Collective behavior as a driver of critical transitions in migratory populations

Berdahl, A., van Leeuwen, A., Levin, S. A. and Torney, C. J. (2016) Collective behavior as a driver of critical transitions in migratory populations. Movement Ecology, 4(1), 18. (doi: 10.1186/s40462-016-0083-8) (PMID:27429757) (PMCID:PMC4946155)

133206.pdf - Published Version
Available under License Creative Commons Attribution.



Background: Mass migrations are among the most striking examples of animal movement in the natural world. Such migrations are major drivers of ecosystem processes and strongly influence the survival and fecundity of individuals. For migratory animals, a formidable challenge is to find their way over long distances and through complex, dynamic environments. However, recent theoretical and empirical work suggests that by traveling in groups, individuals are able to overcome these challenges and increase their ability to navigate. Here we use models to explore the implications of collective navigation on migratory, and population, dynamics, for both breeding migrations (to-and-fro migrations between distinct, fixed, end-points) and feeding migrations (loop migrations that track favorable conditions). Results: We show that while collective navigation does improve a population’s ability to migrate accurately, it can lead to Allee effects, causing the sudden collapse of populations if numbers fall below a critical threshold. In some scenarios, hysteresis prevents the migration from recovering even after the cause of the collapse has been removed. In collectively navigating populations that are locally adapted to specific breeding sites, a slight increase in mortality can cause a collapse of genetic population structure, rather than population size, making it more difficult to detect and prevent. Conclusions: Despite the large interest in collective behavior and its ubiquity in many migratory species, there is a notable lack of studies considering the implications of social navigation on the ecological dynamics of migratory species. Here we highlight the potential for a previously overlooked Allee effect in socially migrating species that may be important for conservation and management of such species.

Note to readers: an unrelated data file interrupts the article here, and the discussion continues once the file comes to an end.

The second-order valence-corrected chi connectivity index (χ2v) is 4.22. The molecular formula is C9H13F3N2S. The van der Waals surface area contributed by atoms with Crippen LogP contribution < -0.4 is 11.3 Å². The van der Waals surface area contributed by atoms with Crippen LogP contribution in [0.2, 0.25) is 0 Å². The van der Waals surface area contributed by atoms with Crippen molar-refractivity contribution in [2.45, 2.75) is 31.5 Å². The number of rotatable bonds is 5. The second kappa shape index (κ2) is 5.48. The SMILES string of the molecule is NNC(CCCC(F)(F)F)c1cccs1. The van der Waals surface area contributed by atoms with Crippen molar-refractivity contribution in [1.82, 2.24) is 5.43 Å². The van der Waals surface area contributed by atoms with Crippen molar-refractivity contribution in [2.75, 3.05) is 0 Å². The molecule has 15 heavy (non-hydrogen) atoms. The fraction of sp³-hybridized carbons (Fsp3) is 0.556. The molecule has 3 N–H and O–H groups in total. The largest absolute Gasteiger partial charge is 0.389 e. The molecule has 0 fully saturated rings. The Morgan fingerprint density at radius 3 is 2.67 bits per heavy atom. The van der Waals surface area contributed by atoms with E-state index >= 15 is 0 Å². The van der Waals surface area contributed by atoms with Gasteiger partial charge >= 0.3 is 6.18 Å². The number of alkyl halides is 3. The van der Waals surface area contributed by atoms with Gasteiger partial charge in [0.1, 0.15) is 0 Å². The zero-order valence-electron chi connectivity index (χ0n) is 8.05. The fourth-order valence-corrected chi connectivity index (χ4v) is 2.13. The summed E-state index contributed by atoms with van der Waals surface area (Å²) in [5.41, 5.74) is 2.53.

Item Type:Articles
Glasgow Author(s) Enlighten ID:Torney, Dr Colin
Authors: Berdahl, A., van Leeuwen, A., Levin, S. A., and Torney, C. J.
College/School:College of Science and Engineering > School of Mathematics and Statistics > Mathematics
Journal Name:Movement Ecology
Publisher:BioMed Central
ISSN (Online):2051-3933
Copyright Holders:Copyright © 2016 The Authors
First Published:First published in Movement Ecology 4(1):18
Publisher Policy:Reproduced under a Creative Commons License

University Staff: Request a correction | Enlighten Editors: Update this record